The problem with all the recent enthusiasm for the dirty Martini, according to Long Island Bar proprietor Toby Cecchini, is that at some point, the olive brine runs out.
“Customers routinely say: ‘filthy, like literally make it half olive juice,’” explains Cecchini. “Some while back, we realized we were having a brine crisis, not unlike the oil crisis of the ’70s: There just wasn’t enough available in the large cans of Castelvetranos we use.”
In response, the Brooklyn bar began reverse-engineering its own. “One of our clearer-headed barkeeps, KJ Williams, began making up batches of fabricated brine,” says Cecchini. The batch involves blitzing equal parts pitted Castelvetrano olives and water in a blender before adding still more water and a 12:1 salt brine solution, resulting in a salty, pulpy mix that then rests in the refrigerator for a week. Next, the mixture is strained (first through cheesecloth, then a paper coffee filter), yielding a slightly “hazy greenish” hue, before being stabilized with a dollop of Everclear.
“This has become so necessary [that] it seems preposterous we haven’t been doing it from the beginning,” Cecchini says. “And his brine has fervent acolytes.”
Over at Red Hook’s Fort Defiance, St. John Frizell also developed his own dirty Martini brine—although his version doesn’t actually contain any olives.
“Olive brine from a jar is kind of gross and hard to work with if you’re trying to be serious about cocktails,” he explains. “There’s often stuff floating in there, and if you change olive brands, the brine changes too.”
To create a brine that would be shelf-stable, appropriately salty and tart, yet crystal-clear—“so the Martini would taste ‘dirty’ but look ‘clean’”—Frizell turned to lactic acid, mixing a small amount with a roughly 18:1 saltwater solution, taste-testing it against the brine from a good jar of olives. The not-olive brine is featured in the dirty gin and dirty vodka Martinis at Gage & Tollner, and is used at Frizell’s new location, Fort Defiance, as well.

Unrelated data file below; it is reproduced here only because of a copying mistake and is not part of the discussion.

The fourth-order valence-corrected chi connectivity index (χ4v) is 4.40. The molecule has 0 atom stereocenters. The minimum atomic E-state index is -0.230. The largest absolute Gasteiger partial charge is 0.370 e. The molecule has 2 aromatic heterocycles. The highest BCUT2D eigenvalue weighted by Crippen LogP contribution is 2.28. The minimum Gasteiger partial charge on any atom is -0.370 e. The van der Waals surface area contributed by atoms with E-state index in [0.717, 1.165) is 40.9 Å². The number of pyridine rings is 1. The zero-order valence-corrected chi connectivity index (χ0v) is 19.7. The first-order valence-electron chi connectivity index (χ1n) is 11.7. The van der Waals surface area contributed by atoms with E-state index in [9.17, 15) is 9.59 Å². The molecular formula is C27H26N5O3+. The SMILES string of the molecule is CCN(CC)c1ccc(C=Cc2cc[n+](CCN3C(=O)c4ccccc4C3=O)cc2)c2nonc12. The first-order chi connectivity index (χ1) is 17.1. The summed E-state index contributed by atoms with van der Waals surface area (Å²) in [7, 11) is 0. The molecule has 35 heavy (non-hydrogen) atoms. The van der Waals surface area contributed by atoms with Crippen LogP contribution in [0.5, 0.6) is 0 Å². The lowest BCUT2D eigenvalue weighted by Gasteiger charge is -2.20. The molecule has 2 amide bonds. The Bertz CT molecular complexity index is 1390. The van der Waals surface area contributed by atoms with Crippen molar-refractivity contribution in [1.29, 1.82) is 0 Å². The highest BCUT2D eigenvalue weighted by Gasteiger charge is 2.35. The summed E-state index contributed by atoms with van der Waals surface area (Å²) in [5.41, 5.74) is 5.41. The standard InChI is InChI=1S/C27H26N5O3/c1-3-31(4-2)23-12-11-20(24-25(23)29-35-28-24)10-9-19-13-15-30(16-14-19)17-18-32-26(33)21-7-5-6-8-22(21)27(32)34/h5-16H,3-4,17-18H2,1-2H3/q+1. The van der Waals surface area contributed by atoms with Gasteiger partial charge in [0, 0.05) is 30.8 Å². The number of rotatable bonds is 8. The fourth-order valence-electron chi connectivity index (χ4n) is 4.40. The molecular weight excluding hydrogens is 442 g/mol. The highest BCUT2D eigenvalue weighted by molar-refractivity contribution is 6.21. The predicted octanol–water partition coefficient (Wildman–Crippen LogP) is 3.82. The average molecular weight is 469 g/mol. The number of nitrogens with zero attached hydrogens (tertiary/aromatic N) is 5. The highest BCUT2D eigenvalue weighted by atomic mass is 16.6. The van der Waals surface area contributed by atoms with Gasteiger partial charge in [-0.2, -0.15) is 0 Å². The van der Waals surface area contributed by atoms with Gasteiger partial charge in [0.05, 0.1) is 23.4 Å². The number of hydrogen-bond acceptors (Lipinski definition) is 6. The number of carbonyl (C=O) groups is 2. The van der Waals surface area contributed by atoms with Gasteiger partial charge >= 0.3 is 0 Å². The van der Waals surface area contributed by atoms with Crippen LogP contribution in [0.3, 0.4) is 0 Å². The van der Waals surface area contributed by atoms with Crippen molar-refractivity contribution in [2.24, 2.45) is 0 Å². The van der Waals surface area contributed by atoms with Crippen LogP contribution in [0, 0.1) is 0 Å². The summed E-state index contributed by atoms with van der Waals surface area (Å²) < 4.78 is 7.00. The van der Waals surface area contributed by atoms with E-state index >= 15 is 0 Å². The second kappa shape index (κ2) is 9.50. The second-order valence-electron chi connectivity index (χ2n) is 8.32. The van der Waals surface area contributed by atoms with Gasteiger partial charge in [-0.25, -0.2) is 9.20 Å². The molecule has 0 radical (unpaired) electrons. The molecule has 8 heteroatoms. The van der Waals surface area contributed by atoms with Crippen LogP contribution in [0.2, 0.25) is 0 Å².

Others are creating bespoke solutions to amp up the brine and layer in other savory flavors. Consider the MSG Martini from Bonnie’s in Brooklyn, created to honor chef Calvin Eng’s vision of incorporating the umami ingredient throughout the menu. The recipe, developed by Channing Centeno, incorporates an MSG olive brine. (While the exact solution used in the drink is a proprietary blend, the flavor can be replicated at home by combining dissolved MSG with olive brine.)
Chicago’s Lance Bowman likewise uses MSG, combining an “umami tincture” (mushroom, fennel seed, MSG and fleur de sel), “allium tincture” (onion, scallion, chive) and turmeric pickled onion brine—but no olives—to add savory interest to his Over the Top gin Martini. Meanwhile, at San Francisco bar Wildhawk, Christian Suzuki built a “sesame brine” with toasted sesame seeds and saltwater, using apple cider vinegar for tartness, in his Jusanya, a spin on a dirty vodka Martini.
Bartenders have long obsessed over every other facet of the Martini, dirty or otherwise: the gin, vermouth, garnish, glassware, even minutiae like the amount of water that dilutes the drink and bitters blends that are doled out in dashes. For the dirty Martini in particular, a laser focus on fabricated olive brines, made with or without olives, may represent the final piece of the puzzle—and a necessary one, as demand continues to be strong.
“It’s become Martini-mania in the last few years,” Cecchini warns. “And all of these topers want their dirty Martinis progressively dirtier and dirtier.”